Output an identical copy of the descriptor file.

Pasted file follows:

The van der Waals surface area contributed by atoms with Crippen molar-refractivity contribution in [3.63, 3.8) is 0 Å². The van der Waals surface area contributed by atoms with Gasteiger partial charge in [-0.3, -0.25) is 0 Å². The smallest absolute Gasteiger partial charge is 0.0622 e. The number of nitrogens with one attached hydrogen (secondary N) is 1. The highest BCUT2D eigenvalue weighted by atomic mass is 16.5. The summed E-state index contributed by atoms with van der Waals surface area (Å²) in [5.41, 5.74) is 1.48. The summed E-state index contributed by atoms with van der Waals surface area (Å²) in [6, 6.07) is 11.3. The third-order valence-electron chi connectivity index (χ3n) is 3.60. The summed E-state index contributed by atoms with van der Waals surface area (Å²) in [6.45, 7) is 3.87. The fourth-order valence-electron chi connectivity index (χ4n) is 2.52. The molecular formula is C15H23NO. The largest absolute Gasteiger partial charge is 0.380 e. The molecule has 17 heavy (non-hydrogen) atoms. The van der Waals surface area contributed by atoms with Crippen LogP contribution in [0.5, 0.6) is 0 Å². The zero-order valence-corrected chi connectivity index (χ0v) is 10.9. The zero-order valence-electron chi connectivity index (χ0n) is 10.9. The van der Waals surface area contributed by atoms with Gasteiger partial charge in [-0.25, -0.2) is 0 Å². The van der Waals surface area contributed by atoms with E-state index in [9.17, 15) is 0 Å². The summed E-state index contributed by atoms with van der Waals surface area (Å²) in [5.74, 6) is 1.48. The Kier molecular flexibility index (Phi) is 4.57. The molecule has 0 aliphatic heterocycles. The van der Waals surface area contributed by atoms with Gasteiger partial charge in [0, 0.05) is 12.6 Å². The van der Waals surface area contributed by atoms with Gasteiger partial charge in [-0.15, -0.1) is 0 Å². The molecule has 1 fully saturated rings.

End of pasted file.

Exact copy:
The van der Waals surface area contributed by atoms with Crippen molar-refractivity contribution in [3.63, 3.8) is 0 Å². The van der Waals surface area contributed by atoms with Gasteiger partial charge in [-0.3, -0.25) is 0 Å². The smallest absolute Gasteiger partial charge is 0.0622 e. The number of nitrogens with one attached hydrogen (secondary N) is 1. The highest BCUT2D eigenvalue weighted by atomic mass is 16.5. The summed E-state index contributed by atoms with van der Waals surface area (Å²) in [5.41, 5.74) is 1.48. The summed E-state index contributed by atoms with van der Waals surface area (Å²) in [6, 6.07) is 11.3. The third-order valence-electron chi connectivity index (χ3n) is 3.60. The summed E-state index contributed by atoms with van der Waals surface area (Å²) in [6.45, 7) is 3.87. The fourth-order valence-electron chi connectivity index (χ4n) is 2.52. The molecular formula is C15H23NO. The largest absolute Gasteiger partial charge is 0.380 e. The molecule has 17 heavy (non-hydrogen) atoms. The van der Waals surface area contributed by atoms with Crippen LogP contribution in [0.5, 0.6) is 0 Å². The zero-order valence-corrected chi connectivity index (χ0v) is 10.9. The zero-order valence-electron chi connectivity index (χ0n) is 10.9. The van der Waals surface area contributed by atoms with Gasteiger partial charge in [-0.25, -0.2) is 0 Å². The van der Waals surface area contributed by atoms with E-state index in [9.17, 15) is 0 Å². The summed E-state index contributed by atoms with van der Waals surface area (Å²) in [5.74, 6) is 1.48. The Kier molecular flexibility index (Phi) is 4.57. The molecule has 0 aliphatic heterocycles. The van der Waals surface area contributed by atoms with Gasteiger partial charge in [0, 0.05) is 12.6 Å². The van der Waals surface area contributed by atoms with Gasteiger partial charge in [-0.15, -0.1) is 0 Å². The molecule has 1 fully saturated rings.